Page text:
How to use your brand for advocacy
Controversy sells. That might be true for some, but it isn’t palatable for most businesses. In fact, the following is probably your nightmare scenario: At one time in the Kardashian brand Kourtney is railed as a curious choice for sustainability ambassador, Kim is roasted over greenwashed packaging, and Kendall becomes an out-of-touch symbol as she mollifies an angry crowd with Pepsi. I am not sure what Khloe is up to, but the numbers say she might be next.
These mistakes have a common theme you can overcome. They confuse marketing with advocacy. Marketing is a way of talking about what you are doing. If you post about environmental or social issues but don’t do anything about them, you will be accused of greenwashing, impact washing, brandwagoning, etc. And, you should. However, if you want to use your company as a tool for advocacy, there is a clear and rewarding path.
The first step is to determine what your team is passionate about. The UN established 17 interlinked Sustainable Development Goals (SDGs). Starting with the SDGs will help your team put your local advocacy into a global context. Create a shortlist of the three to five goals that most energize you and your team.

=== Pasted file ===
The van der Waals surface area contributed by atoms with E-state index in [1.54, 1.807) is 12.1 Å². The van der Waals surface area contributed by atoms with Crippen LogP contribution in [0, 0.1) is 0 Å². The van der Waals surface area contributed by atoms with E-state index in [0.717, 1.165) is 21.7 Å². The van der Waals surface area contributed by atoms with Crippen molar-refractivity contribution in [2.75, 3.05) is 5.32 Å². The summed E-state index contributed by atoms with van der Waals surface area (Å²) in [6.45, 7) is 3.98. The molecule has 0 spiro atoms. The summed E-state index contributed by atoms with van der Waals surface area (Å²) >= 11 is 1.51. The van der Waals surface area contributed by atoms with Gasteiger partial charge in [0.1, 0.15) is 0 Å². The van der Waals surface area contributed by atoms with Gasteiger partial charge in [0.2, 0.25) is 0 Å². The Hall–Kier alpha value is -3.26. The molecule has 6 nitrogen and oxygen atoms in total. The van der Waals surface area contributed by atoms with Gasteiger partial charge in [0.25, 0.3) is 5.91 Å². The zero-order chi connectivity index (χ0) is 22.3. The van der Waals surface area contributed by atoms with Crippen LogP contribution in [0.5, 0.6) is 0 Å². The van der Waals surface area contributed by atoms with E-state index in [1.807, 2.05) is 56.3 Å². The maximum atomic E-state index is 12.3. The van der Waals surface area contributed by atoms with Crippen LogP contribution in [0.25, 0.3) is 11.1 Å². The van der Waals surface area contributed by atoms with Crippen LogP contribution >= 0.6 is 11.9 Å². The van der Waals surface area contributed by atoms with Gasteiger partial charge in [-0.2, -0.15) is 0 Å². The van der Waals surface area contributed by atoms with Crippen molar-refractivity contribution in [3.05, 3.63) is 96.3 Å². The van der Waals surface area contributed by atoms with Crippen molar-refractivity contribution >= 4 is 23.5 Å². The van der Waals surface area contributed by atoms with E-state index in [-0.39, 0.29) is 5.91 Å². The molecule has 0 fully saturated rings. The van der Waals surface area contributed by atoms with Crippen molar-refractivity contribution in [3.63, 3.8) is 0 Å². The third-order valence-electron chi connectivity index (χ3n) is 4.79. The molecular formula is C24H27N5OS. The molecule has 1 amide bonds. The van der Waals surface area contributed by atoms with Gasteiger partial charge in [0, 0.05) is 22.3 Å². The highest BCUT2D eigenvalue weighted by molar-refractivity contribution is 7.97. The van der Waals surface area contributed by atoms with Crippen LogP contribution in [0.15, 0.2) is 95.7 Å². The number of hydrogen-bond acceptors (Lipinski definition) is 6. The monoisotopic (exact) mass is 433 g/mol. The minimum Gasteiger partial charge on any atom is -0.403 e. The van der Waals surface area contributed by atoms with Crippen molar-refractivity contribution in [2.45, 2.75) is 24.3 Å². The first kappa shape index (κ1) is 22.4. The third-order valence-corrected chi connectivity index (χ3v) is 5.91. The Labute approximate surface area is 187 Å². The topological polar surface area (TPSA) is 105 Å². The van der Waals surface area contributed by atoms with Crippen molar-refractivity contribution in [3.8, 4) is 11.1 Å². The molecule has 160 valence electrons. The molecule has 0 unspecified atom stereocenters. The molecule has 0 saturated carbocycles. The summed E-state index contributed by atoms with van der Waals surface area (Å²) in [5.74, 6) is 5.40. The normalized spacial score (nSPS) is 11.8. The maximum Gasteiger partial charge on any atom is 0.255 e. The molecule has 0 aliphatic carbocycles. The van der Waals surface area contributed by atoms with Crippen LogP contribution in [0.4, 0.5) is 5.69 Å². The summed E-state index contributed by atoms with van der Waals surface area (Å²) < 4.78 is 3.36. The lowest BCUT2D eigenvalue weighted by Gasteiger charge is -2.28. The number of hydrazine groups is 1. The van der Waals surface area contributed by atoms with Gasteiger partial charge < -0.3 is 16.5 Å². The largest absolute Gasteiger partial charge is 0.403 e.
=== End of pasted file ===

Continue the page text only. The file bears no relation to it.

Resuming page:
The next step is to find people working on the issues your team identified. Get to know their passions and their challenges. Where are you uniquely positioned to help? Is it donating time, expertise, or money? How can your investment create the most leverage for them?
Take your learnings back to your team. Get their input on the issues. We identified zero hunger (SDG 2) as a passion. We talked with after-school programs in our area that fed kids. We realized that we could best help them through our branding expertise. Our work allows them to communicate themselves more clearly to their partners. We could have donated money, but our time ended up being an exponential investment. Ask yourself how your whole team can get involved.
You know what you are passionate about, what the need is, and how you are uniquely positioned to help. The next step is to codify your advocacy, so it isn’t a one-off. We created a program called Good Works. We now have a process to accept applicants working towards our SDG focal areas twice a year. It is part of our yearly rhythm.
Tell the world
Now, and only now, is the time to use your marketing outlets to talk about advocacy. Potential clients, potential co-workers, neighbors, and family will all want to know how you use your business for advocacy. Be specific. Tell the story of what you are doing and how others can get engaged with an issue you are passionate about. Post on social media, write a blog, an email newsletter. Sit on a panel. Tell the world.
We are facing unprecedented challenges as a culture. Use the tools at your disposal to create a healthier, more just community. And, then, tell everybody about it.